Understanding inequalities in colorectal cancer care
Led by the University of Surrey, the Colorectal Cancer and Covid (COCO) study has revealed how changes prompted by the pandemic made it more difficult for people from a lower socio-economic background to access services, tell doctors about their symptoms and assert their need for ongoing care.
Understanding existing inequalities
We knew that there were existing inequalities in colorectal cancer and were concerned that rapid changes in the way people accessed healthcare during the pandemic may have made these inequalities worse. There are around 42,900 new cases of colorectal cancer in the UK each year and the impact of Covid-19 for diagnosis and care was of particular concern. This is because the pandemic risked perpetuating persistent social and health inequalities for patients, such as:
- Late presentation
- Less access to treatment
- Delayed treatment
- Higher mortality
- Poorer survival for more deprived groups.
We found that health inequalities were not front of mind when changes to health services were made during the pandemic. This caused a range of unintended consequences and made it harder for people from deprived backgrounds to access services and talk to doctors about their symptoms and care. Policies and processes adopted during the pandemic must be reviewed urgently to ensure they do not continue to disproportionately disadvantage those who often need help most.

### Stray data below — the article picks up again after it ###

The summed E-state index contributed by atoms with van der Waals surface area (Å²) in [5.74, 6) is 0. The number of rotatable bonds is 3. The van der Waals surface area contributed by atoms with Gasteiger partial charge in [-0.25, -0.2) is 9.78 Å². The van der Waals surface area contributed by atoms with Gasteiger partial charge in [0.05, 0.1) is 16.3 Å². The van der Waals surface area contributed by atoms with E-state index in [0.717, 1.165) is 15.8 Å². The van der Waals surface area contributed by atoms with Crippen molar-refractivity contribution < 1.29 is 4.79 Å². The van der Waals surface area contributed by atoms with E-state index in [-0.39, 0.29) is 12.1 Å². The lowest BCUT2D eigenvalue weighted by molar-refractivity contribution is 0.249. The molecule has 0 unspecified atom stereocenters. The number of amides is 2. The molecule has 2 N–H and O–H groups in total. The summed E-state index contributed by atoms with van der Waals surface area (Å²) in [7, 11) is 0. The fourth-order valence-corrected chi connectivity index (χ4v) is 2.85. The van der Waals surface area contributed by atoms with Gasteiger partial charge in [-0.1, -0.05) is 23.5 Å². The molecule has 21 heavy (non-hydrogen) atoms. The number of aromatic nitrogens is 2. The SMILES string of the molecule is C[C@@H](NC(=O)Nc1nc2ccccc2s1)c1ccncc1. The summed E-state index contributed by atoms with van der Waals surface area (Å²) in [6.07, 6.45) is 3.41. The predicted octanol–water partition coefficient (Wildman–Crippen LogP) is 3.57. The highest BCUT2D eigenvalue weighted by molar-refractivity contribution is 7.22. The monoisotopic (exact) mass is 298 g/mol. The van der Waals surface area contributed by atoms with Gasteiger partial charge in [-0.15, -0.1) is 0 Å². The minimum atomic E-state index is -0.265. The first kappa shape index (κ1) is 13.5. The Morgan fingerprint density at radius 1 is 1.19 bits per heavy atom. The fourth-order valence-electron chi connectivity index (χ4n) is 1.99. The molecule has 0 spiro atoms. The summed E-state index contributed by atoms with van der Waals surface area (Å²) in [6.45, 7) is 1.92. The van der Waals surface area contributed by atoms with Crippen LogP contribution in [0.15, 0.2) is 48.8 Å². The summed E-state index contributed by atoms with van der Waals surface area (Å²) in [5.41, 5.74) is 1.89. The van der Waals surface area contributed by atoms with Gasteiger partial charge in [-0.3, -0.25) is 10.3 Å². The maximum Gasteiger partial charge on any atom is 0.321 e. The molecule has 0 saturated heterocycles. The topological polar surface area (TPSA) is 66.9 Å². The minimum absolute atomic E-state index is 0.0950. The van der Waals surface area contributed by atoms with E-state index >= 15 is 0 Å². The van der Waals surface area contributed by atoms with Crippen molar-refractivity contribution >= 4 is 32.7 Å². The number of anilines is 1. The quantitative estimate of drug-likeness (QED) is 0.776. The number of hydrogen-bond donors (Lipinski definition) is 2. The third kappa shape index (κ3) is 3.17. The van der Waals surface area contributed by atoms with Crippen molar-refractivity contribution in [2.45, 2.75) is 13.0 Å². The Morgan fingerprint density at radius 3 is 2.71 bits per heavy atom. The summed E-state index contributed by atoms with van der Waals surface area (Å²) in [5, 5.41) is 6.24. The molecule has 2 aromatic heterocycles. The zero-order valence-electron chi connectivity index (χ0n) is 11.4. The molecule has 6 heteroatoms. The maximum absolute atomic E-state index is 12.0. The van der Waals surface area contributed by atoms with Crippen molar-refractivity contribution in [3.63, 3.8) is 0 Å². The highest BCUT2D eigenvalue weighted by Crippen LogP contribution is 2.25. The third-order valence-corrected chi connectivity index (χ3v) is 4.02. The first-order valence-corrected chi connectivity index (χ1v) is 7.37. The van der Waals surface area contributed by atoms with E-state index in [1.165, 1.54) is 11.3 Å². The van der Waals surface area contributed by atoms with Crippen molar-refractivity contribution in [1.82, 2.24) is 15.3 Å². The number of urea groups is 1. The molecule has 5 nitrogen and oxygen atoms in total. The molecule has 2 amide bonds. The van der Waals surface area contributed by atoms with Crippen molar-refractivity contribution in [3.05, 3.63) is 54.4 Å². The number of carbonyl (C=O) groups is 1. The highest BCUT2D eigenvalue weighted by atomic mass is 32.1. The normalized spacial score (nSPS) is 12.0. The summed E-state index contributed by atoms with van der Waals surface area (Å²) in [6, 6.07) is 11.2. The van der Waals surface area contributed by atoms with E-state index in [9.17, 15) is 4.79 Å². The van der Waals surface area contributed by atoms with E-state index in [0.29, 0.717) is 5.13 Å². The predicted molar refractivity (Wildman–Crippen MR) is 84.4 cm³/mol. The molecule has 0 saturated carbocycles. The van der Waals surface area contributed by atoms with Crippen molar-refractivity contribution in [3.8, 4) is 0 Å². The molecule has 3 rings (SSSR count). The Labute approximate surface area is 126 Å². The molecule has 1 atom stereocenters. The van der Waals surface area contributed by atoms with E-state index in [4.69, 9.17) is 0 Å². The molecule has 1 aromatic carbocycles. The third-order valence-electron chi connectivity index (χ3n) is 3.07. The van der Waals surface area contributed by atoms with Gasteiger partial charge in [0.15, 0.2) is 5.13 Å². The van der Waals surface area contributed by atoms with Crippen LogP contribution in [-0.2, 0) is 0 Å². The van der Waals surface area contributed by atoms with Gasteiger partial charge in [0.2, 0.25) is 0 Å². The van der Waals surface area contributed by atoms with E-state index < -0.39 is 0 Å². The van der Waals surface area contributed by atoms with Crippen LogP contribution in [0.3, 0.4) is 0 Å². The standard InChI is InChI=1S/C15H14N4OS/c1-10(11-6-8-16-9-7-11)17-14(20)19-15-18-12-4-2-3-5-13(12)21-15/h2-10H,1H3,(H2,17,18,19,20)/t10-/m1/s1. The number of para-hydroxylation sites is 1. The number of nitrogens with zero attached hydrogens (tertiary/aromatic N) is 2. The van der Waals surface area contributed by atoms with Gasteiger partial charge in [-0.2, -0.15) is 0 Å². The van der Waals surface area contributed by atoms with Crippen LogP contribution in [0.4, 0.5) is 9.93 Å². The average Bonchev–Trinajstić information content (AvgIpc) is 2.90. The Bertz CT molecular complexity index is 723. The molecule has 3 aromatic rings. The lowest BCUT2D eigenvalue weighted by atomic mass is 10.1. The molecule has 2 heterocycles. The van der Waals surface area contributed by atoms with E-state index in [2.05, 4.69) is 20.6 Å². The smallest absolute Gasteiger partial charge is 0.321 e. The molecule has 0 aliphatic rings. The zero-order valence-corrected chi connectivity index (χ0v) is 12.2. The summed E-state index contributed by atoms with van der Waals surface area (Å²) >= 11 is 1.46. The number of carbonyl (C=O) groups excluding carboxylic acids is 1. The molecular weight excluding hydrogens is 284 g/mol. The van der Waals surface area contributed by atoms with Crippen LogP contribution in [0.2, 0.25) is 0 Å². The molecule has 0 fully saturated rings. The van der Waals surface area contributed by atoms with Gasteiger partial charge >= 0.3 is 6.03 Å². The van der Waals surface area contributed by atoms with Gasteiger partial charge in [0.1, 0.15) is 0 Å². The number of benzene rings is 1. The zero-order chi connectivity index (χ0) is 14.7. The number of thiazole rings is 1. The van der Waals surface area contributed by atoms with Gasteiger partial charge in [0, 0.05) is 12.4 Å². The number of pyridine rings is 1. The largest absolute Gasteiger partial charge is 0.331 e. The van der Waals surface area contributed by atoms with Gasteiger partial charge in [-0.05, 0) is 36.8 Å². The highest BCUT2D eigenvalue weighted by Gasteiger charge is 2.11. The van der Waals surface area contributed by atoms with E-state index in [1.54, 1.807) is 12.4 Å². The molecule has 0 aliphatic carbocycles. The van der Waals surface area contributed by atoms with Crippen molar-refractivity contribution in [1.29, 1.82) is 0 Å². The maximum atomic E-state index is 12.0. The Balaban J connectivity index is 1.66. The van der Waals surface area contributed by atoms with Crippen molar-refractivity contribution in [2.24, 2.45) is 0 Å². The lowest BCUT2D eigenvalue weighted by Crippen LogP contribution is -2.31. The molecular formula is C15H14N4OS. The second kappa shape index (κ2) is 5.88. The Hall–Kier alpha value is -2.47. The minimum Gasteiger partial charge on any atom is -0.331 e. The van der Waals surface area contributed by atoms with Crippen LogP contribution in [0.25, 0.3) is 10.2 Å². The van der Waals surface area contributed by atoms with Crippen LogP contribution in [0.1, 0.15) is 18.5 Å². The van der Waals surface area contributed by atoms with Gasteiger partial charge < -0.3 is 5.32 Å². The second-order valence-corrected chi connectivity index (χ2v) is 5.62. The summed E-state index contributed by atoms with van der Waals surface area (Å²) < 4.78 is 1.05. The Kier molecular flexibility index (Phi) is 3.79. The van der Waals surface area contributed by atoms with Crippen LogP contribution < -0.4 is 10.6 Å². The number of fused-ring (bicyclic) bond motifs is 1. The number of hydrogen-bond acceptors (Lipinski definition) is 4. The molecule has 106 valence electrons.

We hope our study will help to reduce inequalities of care and decrease barriers that may lead to delayed cancer diagnosis. We’ve made several recommendations to healthcare professionals and organisations with influence within primary and secondary care in the UK.
Improving inequalities in cancer care
We are currently working on a number of research projects related to improving early cancer diagnosis and improving inequalities in care. These projects include:
- Developing a tool to assess blood cancer awareness in the general population including understanding barriers to accessing care for people experiencing vague symptoms
- Co-producing an intervention toolkit with and for women of Black African and Black Caribbean descent to promote early presentation of breast cancer symptoms
- Understanding the role of intersectionality in driving cancer inequalities
- Work to understand and improve the uptake of formal interpreting services in primary care for those with limited language proficiency.
Cancer research cluster
We work with experts from diverse disciplines - technology, science, engineering, psychology - alongside NHS professionals, and patients and their families, from the very young to the very old. When we work together, we create innovative ways of being diagnosed quicker and living well, with and beyond cancer. Our work helps optimise cancer outcomes and impacts positively on experiences of care.